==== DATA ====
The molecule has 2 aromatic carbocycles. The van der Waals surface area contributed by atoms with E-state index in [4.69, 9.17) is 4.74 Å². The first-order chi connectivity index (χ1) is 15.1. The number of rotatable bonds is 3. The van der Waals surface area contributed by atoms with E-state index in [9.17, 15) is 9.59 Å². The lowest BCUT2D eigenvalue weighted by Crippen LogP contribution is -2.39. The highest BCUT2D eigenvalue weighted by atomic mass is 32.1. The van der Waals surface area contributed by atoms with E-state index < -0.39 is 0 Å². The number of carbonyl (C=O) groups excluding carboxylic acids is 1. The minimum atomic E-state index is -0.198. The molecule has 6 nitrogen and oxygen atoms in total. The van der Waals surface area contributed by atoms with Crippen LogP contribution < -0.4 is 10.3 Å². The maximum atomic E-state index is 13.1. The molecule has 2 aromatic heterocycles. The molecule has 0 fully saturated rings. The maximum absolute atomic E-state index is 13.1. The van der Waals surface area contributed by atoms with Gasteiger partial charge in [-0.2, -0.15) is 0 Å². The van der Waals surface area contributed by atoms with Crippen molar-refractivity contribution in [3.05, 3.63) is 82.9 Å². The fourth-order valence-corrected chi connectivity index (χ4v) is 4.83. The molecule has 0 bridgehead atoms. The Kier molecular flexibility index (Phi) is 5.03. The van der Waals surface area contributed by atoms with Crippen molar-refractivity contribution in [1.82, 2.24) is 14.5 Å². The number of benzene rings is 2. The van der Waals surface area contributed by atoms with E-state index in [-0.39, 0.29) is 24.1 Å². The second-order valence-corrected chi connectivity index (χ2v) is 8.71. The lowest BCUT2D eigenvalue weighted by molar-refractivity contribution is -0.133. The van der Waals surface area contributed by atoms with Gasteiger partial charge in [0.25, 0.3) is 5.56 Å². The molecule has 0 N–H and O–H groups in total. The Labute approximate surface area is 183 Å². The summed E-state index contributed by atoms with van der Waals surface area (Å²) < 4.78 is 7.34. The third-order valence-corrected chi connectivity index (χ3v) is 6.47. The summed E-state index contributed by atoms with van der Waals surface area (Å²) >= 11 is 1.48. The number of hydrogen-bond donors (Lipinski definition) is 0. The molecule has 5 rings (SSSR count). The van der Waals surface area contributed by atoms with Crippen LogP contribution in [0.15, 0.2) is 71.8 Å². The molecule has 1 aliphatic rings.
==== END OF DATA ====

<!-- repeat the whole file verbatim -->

The molecule has 2 aromatic carbocycles. The van der Waals surface area contributed by atoms with E-state index in [4.69, 9.17) is 4.74 Å². The first-order chi connectivity index (χ1) is 15.1. The number of rotatable bonds is 3. The van der Waals surface area contributed by atoms with E-state index in [9.17, 15) is 9.59 Å². The lowest BCUT2D eigenvalue weighted by Crippen LogP contribution is -2.39. The highest BCUT2D eigenvalue weighted by atomic mass is 32.1. The van der Waals surface area contributed by atoms with E-state index < -0.39 is 0 Å². The number of carbonyl (C=O) groups excluding carboxylic acids is 1. The minimum atomic E-state index is -0.198. The molecule has 6 nitrogen and oxygen atoms in total. The van der Waals surface area contributed by atoms with Crippen LogP contribution < -0.4 is 10.3 Å². The maximum atomic E-state index is 13.1. The molecule has 2 aromatic heterocycles. The molecule has 0 fully saturated rings. The maximum absolute atomic E-state index is 13.1. The van der Waals surface area contributed by atoms with Gasteiger partial charge in [-0.2, -0.15) is 0 Å². The van der Waals surface area contributed by atoms with Crippen molar-refractivity contribution in [3.05, 3.63) is 82.9 Å². The fourth-order valence-corrected chi connectivity index (χ4v) is 4.83. The molecule has 0 bridgehead atoms. The Kier molecular flexibility index (Phi) is 5.03. The van der Waals surface area contributed by atoms with Crippen molar-refractivity contribution in [1.82, 2.24) is 14.5 Å². The number of benzene rings is 2. The van der Waals surface area contributed by atoms with E-state index in [-0.39, 0.29) is 24.1 Å². The second-order valence-corrected chi connectivity index (χ2v) is 8.71. The lowest BCUT2D eigenvalue weighted by molar-refractivity contribution is -0.133. The van der Waals surface area contributed by atoms with Gasteiger partial charge in [0.25, 0.3) is 5.56 Å². The molecule has 0 N–H and O–H groups in total. The Labute approximate surface area is 183 Å². The summed E-state index contributed by atoms with van der Waals surface area (Å²) < 4.78 is 7.34. The third-order valence-corrected chi connectivity index (χ3v) is 6.47. The summed E-state index contributed by atoms with van der Waals surface area (Å²) >= 11 is 1.48. The number of hydrogen-bond donors (Lipinski definition) is 0. The molecule has 5 rings (SSSR count). The van der Waals surface area contributed by atoms with Crippen LogP contribution in [0.15, 0.2) is 71.8 Å². The molecule has 1 aliphatic rings.